DAZN, the global sports streaming service, has threatened German soccer’s DFL body with legal action over their ongoing domestic media rights dispute.

The OTT platform, one of the league’s two incumbent domestic rightsholders, (alongside Sky Deutschland), has missed out on the main package of rights to the top-flight Bundesliga but claims the DFL has acted unlawfully in not accepting its bid in the tender.

The DFL was last week forced to suspend the tender process following DAZN’s allegation.

It is believed that package B of Bundesliga rights for the 2025-26 to 2028-29 five-year cycle has been awarded to Sky, as it was in the previous tender.

The package, one of four reserved for pay-TV broadcasters only, includes matches played on Friday evenings and Saturday afternoons and comprises a total of 196 per season.

However, DAZN is not prepared to accept the outcome and has sent a letter to the DFL’s co-chief executives Steffen Merkel and Marc Lenz threatening to file an arbitration claim to challenge the decision next week if a resolution is not found in the coming days.

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According to a report by the Financial Times, DAZN has until Tuesday to legally challenge the outcome of the rights auction.

In a statement issued today, the DFL maintains it did not violate any laws and carried out the tender process “in a transparent and non-discriminatory manner in accordance with the commitments made to the Federal Cartel Office and the regulations of the tender documents.”

The league added: “The responsible DFL committees have legally awarded rights package B to another bidder in accordance with the procedural rules of the tender. The offers from DAZN did not comply with the tender and were therefore not taken into account in the award. The document from a bank subsequently submitted by DAZN does not change the decision about the alternative award. There is no basis and no justification for the reversal of the decision demanded by DAZN.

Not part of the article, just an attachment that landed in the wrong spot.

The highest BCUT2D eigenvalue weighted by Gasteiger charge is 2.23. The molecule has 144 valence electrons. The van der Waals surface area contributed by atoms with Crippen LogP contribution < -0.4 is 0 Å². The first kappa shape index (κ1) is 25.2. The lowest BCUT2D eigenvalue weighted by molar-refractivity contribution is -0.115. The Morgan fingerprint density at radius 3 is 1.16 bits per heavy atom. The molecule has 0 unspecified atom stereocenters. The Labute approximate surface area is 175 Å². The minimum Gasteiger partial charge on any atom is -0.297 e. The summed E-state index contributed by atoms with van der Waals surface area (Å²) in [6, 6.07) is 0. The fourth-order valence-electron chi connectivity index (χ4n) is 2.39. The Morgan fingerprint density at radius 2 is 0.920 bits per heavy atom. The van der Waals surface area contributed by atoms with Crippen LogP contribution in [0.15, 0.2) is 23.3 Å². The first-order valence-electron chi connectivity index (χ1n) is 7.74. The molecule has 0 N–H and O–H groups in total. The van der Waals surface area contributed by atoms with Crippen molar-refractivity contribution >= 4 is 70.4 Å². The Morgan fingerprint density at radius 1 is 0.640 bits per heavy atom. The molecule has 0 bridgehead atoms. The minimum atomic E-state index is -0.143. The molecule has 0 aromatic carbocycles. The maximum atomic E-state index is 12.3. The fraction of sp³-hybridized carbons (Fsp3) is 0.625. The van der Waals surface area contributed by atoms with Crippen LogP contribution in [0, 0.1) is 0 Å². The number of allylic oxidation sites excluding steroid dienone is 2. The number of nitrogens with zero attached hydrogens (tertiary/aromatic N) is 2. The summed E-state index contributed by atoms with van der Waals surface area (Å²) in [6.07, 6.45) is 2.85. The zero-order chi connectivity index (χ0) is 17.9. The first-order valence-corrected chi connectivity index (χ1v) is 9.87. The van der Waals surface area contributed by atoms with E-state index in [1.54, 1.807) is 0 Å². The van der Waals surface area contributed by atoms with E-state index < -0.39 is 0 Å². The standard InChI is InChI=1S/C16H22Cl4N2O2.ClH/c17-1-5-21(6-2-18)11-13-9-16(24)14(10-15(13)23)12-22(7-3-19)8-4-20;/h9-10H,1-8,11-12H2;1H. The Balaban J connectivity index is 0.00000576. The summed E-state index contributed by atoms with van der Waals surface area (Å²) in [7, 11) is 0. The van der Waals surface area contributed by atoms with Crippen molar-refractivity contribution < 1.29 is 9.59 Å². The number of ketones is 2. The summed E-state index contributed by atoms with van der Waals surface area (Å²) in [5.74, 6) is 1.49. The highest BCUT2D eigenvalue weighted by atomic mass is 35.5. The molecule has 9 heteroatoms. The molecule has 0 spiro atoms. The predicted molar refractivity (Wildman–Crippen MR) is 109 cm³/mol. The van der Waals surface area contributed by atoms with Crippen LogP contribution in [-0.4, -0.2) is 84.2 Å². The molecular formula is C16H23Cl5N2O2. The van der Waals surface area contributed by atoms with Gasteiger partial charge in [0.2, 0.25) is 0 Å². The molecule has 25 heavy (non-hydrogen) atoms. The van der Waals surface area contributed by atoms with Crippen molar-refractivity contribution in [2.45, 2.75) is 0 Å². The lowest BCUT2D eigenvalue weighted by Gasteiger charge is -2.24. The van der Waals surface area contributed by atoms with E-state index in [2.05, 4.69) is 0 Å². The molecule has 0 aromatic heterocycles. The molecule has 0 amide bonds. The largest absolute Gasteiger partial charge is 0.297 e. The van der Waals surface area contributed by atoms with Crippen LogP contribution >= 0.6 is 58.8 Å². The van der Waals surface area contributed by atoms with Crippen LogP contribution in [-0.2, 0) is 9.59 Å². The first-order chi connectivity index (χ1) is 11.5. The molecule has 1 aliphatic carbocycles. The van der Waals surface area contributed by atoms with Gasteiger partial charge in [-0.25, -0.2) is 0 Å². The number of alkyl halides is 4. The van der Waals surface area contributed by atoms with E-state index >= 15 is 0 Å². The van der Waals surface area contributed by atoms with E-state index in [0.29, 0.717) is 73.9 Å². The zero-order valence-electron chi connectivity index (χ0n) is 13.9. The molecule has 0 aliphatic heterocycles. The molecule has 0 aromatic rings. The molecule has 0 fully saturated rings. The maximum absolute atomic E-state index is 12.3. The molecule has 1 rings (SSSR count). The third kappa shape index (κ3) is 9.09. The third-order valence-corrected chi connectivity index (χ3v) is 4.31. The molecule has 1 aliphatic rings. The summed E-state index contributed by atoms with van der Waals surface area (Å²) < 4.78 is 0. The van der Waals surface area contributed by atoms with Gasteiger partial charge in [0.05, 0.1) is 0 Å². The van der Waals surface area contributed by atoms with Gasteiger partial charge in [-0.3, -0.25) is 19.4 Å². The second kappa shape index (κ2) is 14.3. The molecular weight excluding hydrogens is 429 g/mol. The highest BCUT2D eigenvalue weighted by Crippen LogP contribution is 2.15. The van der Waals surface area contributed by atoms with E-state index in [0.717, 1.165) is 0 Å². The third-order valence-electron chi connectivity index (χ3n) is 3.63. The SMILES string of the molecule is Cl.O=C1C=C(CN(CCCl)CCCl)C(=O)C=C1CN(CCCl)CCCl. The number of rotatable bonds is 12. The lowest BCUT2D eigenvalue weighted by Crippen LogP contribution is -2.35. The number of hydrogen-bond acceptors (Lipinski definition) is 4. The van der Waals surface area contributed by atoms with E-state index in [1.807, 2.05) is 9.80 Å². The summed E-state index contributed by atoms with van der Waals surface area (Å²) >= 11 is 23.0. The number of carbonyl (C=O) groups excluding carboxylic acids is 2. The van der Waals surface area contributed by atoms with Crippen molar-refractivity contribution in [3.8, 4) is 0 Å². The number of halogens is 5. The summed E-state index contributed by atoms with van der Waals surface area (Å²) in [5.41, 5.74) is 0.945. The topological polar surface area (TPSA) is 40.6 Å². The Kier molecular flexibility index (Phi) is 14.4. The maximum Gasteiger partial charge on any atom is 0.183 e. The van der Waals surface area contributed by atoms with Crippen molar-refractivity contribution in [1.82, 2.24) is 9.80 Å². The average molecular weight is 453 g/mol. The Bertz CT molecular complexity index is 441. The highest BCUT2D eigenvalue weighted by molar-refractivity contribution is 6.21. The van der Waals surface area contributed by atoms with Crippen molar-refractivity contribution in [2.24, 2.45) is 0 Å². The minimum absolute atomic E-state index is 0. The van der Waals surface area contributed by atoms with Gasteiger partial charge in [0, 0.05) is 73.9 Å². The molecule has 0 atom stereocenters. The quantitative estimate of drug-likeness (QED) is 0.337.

“The DFL once again firmly rejects DAZN's repeated argument that they were not correctly informed about the award conditions. The conditions were known to all interested parties in the auction.

“The DFL has clarified its position in several letters to DAZN and made several offers for talks. The “lack of reaction from the DFL” publicly cited by DAZN is incomprehensible.

“Should DAZN file the arbitration claim, the DFL is well positioned for such proceedings. In the interests of speedy procedural and legal certainty, which is in everyone's interest, the DFL expects that all parties involved accept an arbitration award as final and conclusive.”

DAZN claims it submitted a bigger offer than Sky for package B and should have secured the rights as the DFL tender stipulates that a bidder will be awarded the contract immediately if its offer meets the minimum requirement and is at least 20% higher than the second-best offer.

The DFL demanded a bank guarantee from DAZN, but the platform said it already explained in its tender document that it would provide a “hard letter of comfort” – as it claimed it did in the previous tender.

According to DAZN, this was accepted by the DFL, but the league demanded “a very specific bank guarantee from DAZN within 24 hours” which it described as “an impossible task.”

In the current 2021-22 to 2024-25 rights cycle, Sky and DAZN also share live rights with ProSiebenSat.1, and Sport1. These deals are worth, in total, around €1.1 billion ($1.2 billion) annually, with the league seeking to retain this value for the next deal.